Last Updated: Oct 6, 2022
On September 29th, the Pennsylvania Supreme Court issued an unfavorable ruling in a medical malpractice case in which PAMED had filed an amicus brief. The Supreme Court reversed the Superior Court’s granting of a new trial, finding that the defendant physician had waived his ability to seek a new trial on the issue of pain and suffering damages by having failed to request an itemized verdict sheet at trial.
In Cowher v. Kodali, St. Luke’s University Health Network and St. Luke’s Cardiology Associates, plaintiff Karen Cowher sued for wrongful death and survival action. Cowher was the widow of James Cowher, II, who had died of a heart attack while running in his neighborhood. Complaining of chest pain, he had been examined by the defendant cardiologist prior to his fatal run and been told his clinical picture was suggestive of anxiety/panic attacks. An autopsy revealed that he had suffered from severe atherosclerotic cardiovascular disease.
Prior to trial, defendants attempted to prevent the introduction of any pain and suffering evidence as the eyewitness testimony of his neighbor would be speculative and the expert witness’ report did not adequately address the issue. At trial, defendants proposed, and the court used, a verdict slip with a single line for wrongful death damages and a single line for survival damages. The jury returned a verdict for the plaintiff and awarded more than two million dollars in damages for wrongful death and more than three million dollars in damages on the survival action.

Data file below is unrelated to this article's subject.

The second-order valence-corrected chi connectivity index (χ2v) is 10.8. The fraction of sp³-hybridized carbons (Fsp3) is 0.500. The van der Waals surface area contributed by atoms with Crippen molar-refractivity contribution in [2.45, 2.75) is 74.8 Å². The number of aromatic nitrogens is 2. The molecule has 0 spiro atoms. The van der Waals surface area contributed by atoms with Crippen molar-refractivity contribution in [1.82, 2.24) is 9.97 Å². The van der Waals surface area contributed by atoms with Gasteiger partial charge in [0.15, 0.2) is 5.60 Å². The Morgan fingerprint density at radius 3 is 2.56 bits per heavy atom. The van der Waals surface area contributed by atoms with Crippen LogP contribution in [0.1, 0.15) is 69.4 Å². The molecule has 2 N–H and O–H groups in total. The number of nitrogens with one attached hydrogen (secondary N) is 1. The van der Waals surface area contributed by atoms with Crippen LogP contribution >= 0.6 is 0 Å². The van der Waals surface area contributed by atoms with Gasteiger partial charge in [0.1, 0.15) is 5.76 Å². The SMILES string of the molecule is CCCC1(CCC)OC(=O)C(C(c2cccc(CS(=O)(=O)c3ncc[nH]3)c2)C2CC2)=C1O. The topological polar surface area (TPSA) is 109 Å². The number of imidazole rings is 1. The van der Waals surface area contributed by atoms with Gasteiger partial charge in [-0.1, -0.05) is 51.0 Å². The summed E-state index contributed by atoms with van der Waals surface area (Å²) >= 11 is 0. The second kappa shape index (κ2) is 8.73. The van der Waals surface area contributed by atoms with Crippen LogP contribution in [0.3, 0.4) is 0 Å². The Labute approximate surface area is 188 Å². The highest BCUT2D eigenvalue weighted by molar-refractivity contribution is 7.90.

On appeal, defendants sought a new trial on the issues of damages, in part claiming that the expert testimony on pain and suffering was erroneous. Pain and suffering damages potentially constituted a portion of the survival damages. The Superior Court agreed and ordered a new trial.
On appeal to the Supreme Court, the high court focused on the verdict slip and not the expert testimony on pain and suffering. The Court determined that the general verdict rule applied to preclude a new trial. The general verdict rule provides that when a jury returns a general verdict involving two or more issues and its verdict is supported as to at least one issue, the verdict will not be reversed on appeal. Here, since sufficient evidence to award damages on the survival action was introduced at trial aside from the pain and suffering evidence, and the defendants had not sought to itemize the types of damages, the defendants were deemed to have waived the damages issue and were precluded from seeking a new trial on the issue. The Supreme Court added that the general verdict rule has been the law of Pennsylvania since a 2009 opinion of the Court. The Court remanded the case to the Superior Court for consideration of unresolved appellate issues, but any favorable change related to the damages issue is unlikely.